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Dr Duncan of Ruthwell
Founder of Savings Banks by his great grand-daughter Sophy Hall (1910)

"Even if we were to combine Pope's
Man of Ross and Goldsmith's Country
Clergyman into one, we would still have
to search for a third person, learned
and able in authorship, to complete a
parallel picture."

Article on Dr Duncan in
Chambers's "Eminent Scotsmen."


Dr Duncan

BEFORE allowing this small tribute to my great-grandfather's memory to appear, I should like to express my pleasure in being able to publish it through Messrs Oliphant, Anderson & Ferrier of Edinburgh, who have been so long and so closely associated with my family. More than a hundred years ago this firm published the first of the many books entrusted to them by Dr Duncan. His life, written by his son, the Rev. George John Duncan, was also issued by them; and now, after a gap of one generation, this small sketch of mine once more brings the same family into relations with this house. My particular thanks are due to Mr Alexander Cargill, Manager of the Edinburgh Savings Bank, for his interest in my great grandfather's memory. Nearly two years ago I wrote to Mr Cargill to find out whether there had been any memorial to commemorate Dr Duncan's work in Edinburgh. In his courteous reply he said,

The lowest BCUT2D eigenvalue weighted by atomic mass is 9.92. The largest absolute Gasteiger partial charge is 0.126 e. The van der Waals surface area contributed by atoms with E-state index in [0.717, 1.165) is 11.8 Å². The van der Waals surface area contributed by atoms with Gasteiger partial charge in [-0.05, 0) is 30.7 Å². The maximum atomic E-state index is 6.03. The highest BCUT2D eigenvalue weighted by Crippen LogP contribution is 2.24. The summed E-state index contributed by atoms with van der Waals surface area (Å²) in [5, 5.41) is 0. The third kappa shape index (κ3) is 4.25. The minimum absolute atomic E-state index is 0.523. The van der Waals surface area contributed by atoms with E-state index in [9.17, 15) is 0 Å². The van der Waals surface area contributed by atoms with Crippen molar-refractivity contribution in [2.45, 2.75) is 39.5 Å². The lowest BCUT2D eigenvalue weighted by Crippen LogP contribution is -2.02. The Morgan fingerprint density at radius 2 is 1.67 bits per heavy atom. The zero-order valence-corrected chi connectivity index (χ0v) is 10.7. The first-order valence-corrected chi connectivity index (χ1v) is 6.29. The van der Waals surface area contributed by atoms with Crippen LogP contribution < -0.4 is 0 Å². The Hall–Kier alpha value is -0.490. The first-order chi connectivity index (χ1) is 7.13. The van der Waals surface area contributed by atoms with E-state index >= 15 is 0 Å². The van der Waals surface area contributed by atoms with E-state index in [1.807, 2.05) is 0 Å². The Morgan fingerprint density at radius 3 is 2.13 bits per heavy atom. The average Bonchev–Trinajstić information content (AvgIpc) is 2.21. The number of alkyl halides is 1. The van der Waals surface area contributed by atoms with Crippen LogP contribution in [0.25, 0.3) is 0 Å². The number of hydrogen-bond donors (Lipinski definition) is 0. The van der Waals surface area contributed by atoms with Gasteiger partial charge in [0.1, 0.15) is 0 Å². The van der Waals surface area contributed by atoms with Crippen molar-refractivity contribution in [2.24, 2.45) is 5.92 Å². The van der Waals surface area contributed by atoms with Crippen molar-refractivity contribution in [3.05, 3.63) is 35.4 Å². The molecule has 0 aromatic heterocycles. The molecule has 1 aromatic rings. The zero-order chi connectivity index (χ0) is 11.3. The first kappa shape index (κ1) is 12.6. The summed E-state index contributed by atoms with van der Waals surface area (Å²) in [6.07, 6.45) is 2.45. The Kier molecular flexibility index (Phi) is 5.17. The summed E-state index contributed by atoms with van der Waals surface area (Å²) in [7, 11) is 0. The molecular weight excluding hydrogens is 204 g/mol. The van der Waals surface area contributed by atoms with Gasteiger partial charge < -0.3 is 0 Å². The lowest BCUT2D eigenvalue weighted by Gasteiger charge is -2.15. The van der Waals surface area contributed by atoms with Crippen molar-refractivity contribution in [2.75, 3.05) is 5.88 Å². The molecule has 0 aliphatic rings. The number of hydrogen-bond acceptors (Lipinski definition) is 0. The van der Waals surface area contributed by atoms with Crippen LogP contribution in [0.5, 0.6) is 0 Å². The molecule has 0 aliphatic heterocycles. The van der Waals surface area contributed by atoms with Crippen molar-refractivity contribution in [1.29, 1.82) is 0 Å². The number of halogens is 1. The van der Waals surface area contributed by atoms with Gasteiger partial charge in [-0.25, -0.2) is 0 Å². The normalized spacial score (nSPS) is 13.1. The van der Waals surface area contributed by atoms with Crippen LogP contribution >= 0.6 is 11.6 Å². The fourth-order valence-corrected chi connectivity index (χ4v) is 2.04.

"I am sorry to say that there is neither stone nor statue, or indeed a memorial of any kind, erected to his memory, although I should have rejoiced, along with several others interested in Savings Banks, to see in the capital city a memorial to such a great and good man."

Himself an enthusiast on the subject of thrift, Mr Cargill has spared neither pains nor trouble in connection with the Centenary of Scottish Savings Banks, to be celebrated in Edinburgh this year.

Dumfries, the county of Dr Duncan's adoption, is rich in memorials of him. In the town the Savings Bank itself is dedicated to his memory, and his statue is in front, holding a scroll. This important building, as it now is, was once represented by a single room in Chapel Street, Dumfrie; "the counter or telling table consisted of two planks placed over a couple of barrels, lighted by dip candles." In his own parish an obelisk marks the scene of his many labours. The beautiful Runic cross he rescued from destruction stands in the parish church.

Throughout his long and fruitful life, Dr Duncan laboured to make the people thrifty and independent. His great conception, the creation of Savings Banks, has proved a national blessing. He wished for no recognition; he asked for no recompense. His text was, "I must work the works of Him that sent me while it is day; the night cometh when no man can work."


LONDON, January 1910.


Chapter I
Birth—Education—Ordination—Marriage—Ruthwell Volunteers—Visit of the "Society of Friends".
Chapter II
Poor Laws—First Literary Efforts—Publication of the "Dumfries Courier".
Chapter III
Savings Banks founded—Visit to London—Savings Bank Bill.
Chapter IV
Home Life—Visitors to Ruthwell Manse.
Chapter V
Correspondence with Brougham—Emancipation of Slaves—Catholic Emancipation —Geological Discovery—Runic Cross.
Chapter VI
Death of Mrs Duncan—Letters from Joanna Baillie—"The Sacred Philosophy of the Seasons"—Poem on Curling.
Chapter VII
Second Marriage—Further Correspondence with Brougham—Church Patronage— Disruption of the Church of Scotland.
Chapter VIII
Leaving the Manse:—Building ok Free Church—Death

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